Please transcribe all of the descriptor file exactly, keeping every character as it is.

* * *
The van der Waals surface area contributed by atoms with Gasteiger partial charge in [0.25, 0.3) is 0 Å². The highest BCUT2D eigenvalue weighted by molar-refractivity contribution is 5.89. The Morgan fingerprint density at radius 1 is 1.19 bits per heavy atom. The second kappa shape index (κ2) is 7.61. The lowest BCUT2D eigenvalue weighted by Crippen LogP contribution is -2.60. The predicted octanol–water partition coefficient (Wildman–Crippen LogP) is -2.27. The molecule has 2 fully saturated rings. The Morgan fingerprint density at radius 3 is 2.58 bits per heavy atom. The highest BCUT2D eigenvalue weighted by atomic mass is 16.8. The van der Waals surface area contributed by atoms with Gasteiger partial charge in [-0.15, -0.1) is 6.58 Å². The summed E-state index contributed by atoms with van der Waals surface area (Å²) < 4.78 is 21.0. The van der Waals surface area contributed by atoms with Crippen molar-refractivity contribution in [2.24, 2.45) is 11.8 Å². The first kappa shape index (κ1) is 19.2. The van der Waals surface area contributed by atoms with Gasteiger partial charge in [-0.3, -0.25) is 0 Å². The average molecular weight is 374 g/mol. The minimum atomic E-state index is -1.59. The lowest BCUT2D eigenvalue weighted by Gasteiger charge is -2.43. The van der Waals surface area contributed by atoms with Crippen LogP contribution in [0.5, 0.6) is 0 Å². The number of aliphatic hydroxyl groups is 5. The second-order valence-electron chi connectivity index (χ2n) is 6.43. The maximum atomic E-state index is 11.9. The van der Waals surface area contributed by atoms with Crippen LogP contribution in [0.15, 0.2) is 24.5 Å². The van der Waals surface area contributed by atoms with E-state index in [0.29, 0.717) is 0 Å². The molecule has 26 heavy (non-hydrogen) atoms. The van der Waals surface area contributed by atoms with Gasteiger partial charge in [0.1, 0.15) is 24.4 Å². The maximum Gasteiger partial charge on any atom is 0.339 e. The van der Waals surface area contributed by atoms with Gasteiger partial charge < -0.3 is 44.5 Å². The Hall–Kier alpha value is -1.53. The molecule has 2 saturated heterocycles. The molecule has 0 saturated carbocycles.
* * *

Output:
The van der Waals surface area contributed by atoms with Gasteiger partial charge in [0.25, 0.3) is 0 Å². The highest BCUT2D eigenvalue weighted by molar-refractivity contribution is 5.89. The Morgan fingerprint density at radius 1 is 1.19 bits per heavy atom. The second kappa shape index (κ2) is 7.61. The lowest BCUT2D eigenvalue weighted by Crippen LogP contribution is -2.60. The predicted octanol–water partition coefficient (Wildman–Crippen LogP) is -2.27. The molecule has 2 fully saturated rings. The Morgan fingerprint density at radius 3 is 2.58 bits per heavy atom. The highest BCUT2D eigenvalue weighted by atomic mass is 16.8. The van der Waals surface area contributed by atoms with Gasteiger partial charge in [-0.15, -0.1) is 6.58 Å². The summed E-state index contributed by atoms with van der Waals surface area (Å²) < 4.78 is 21.0. The van der Waals surface area contributed by atoms with Crippen molar-refractivity contribution in [2.24, 2.45) is 11.8 Å². The first kappa shape index (κ1) is 19.2. The van der Waals surface area contributed by atoms with Gasteiger partial charge in [-0.3, -0.25) is 0 Å². The average molecular weight is 374 g/mol. The minimum atomic E-state index is -1.59. The lowest BCUT2D eigenvalue weighted by Gasteiger charge is -2.43. The van der Waals surface area contributed by atoms with Crippen LogP contribution in [0.5, 0.6) is 0 Å². The number of aliphatic hydroxyl groups is 5. The second-order valence-electron chi connectivity index (χ2n) is 6.43. The maximum atomic E-state index is 11.9. The van der Waals surface area contributed by atoms with Crippen LogP contribution in [0.15, 0.2) is 24.5 Å². The van der Waals surface area contributed by atoms with E-state index in [0.29, 0.717) is 0 Å². The molecule has 26 heavy (non-hydrogen) atoms. The van der Waals surface area contributed by atoms with Gasteiger partial charge in [0.1, 0.15) is 24.4 Å². The maximum Gasteiger partial charge on any atom is 0.339 e. The van der Waals surface area contributed by atoms with Gasteiger partial charge < -0.3 is 44.5 Å². The Hall–Kier alpha value is -1.53. The molecule has 2 saturated heterocycles. The molecule has 0 saturated carbocycles.